On the stump


(3/17/2004)

by Frances Edstrom

On a sunny day last week, the dog-who-must-not-be-written-about was out at the fence holding a confab with some of the other dogs in the neighborhood. It seemed to be quite a long time before he knocked on the back door to be let in.

"Big news around these parts?" I asked.

"The campaign!" he said. "How could you forget?"

"Well," I said, trying to find the right words, "I thought that was just a little joke, you running for president of the U.S.A."

"A"a" joke? That is a low blow, a very low blow," he said, looking injured.

"But you're a dog! Dogs don't run for President!" I said.

"It's a matter of semantics," he said. "In fact, I have a very effective campaign underway, and you might be more than a little surprised come November."

"Please, do tell."

"Well, our strategy is to wait for the other candidates to implode. No human can sustain eight months of campaigning without doing something ruinous."

"Okay, I'll give you that. But how do you expect to overcome the fact that you are an enormous dog?"

"Look at it this way. How do politicians get into trouble? I mean real trouble, not just by boring people."

"Well, there's always the extramarital affair."" I said.

"Precisely! And I am immune to such accusations, thanks to you and that slasher of a vet you sent me to when I was just a puppy!"

"I see you may have something there."

"No, I have nothing there!" he guffawed.

"Objections to your voting record""

"Yup, don't have one!"

"Military service, lack thereof, rash comments about your fellow soldiers""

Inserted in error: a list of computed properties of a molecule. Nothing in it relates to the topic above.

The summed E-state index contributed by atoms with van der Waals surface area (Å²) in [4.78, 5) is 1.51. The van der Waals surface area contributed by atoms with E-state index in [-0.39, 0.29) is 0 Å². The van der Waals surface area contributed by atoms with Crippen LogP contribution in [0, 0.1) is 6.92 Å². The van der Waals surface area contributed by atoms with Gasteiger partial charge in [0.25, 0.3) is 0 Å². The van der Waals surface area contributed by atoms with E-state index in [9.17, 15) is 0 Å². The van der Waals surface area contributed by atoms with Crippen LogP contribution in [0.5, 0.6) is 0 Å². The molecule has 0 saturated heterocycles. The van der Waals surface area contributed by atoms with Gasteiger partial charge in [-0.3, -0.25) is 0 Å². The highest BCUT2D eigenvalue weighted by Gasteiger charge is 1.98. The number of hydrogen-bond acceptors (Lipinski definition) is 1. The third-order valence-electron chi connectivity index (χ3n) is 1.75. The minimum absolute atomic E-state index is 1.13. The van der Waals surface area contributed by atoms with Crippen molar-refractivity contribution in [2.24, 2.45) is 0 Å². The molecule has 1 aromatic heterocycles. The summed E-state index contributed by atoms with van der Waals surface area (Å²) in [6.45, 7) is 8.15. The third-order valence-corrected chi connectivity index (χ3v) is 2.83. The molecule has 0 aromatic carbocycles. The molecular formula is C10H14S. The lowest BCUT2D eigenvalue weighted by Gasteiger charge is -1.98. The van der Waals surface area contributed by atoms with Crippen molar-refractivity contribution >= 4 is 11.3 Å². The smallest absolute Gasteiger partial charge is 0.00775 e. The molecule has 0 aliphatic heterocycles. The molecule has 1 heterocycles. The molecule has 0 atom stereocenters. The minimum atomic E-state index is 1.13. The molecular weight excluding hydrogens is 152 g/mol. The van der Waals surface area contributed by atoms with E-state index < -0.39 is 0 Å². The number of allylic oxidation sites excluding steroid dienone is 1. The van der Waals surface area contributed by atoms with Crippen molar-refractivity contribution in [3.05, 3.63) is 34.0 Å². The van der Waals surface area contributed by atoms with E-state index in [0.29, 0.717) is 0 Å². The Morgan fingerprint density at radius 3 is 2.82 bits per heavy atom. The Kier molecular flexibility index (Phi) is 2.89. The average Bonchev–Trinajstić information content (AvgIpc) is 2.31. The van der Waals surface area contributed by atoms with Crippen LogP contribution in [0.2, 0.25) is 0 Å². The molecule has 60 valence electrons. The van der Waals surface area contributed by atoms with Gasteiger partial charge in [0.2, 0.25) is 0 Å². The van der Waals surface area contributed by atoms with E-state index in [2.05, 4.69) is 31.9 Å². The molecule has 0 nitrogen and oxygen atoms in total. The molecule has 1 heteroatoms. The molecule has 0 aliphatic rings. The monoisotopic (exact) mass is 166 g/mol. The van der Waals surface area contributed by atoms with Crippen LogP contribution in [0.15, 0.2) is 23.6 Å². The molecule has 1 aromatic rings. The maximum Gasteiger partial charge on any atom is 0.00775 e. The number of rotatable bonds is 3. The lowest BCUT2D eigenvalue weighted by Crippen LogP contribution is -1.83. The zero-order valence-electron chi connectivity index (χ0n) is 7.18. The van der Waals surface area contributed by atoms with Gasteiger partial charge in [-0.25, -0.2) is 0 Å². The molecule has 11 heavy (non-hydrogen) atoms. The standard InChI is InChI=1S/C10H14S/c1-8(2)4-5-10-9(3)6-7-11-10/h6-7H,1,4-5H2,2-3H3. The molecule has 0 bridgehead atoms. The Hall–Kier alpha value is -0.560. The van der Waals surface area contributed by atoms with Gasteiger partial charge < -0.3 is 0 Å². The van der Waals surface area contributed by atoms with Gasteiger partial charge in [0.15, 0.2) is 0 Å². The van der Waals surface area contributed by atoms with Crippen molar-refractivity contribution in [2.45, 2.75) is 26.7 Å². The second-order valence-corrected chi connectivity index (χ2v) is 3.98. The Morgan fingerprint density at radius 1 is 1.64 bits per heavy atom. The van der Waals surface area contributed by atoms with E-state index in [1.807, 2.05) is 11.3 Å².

"Don't have a record there, either. Even if I wanted to serve, there is an inherent prejudice among humans against sending Poodles into war. Certainly the voters won't hold that against me!"

"What about your domestic policy?"

"That's where I'm strongest. Who can argue with a domestic policy that calls for a full bowl of food for everyone every day of the year, year after year? Who can argue with demanding that all citizens have the opportunity to lie on the couch""

"Hey, you're not supposed to lie on the couch!" I said.

""to lie on the couch, or if the sun is out, snooze on the carpet. And as long as you want! My plan is brilliant! No one opposes it!"

"What about a war chest, you know, money for advertising?" I thought I had him there.

"You humans simply do not understand the powerful communications system that canines have developed."

"Well, I hear you."

"Another thing you don't understand is the power we hold over you humans," he said.

"Tell you what, I begin to understand that when I shop for dog food."

"Oh, that's the least of it! What other living beings can get humans to follow them around on a leash?" he asked.

"Wait a minute! You are the one on the leash," I pointed out.

"Hardee, har har!" he said. "Humans are so delusional! Do you really know any human who couldn't easily be talked into selling his vote for an extra little dose of affection and understanding from his dog? A little longer listen to all those problems you think you have? Well, do you?"

"I'm sure there are a lot of us who think for ourselves," I said, but began to think about other people I know who do the silliest things for their pets. I was beginning to be frightened.

"But how are you going to get on the ballot?" I thought I had him stumped. "You aren't even a citizen!"

"Do you know which members of the Supreme Court have dogs?" he asked.

A chill ran through me.

 

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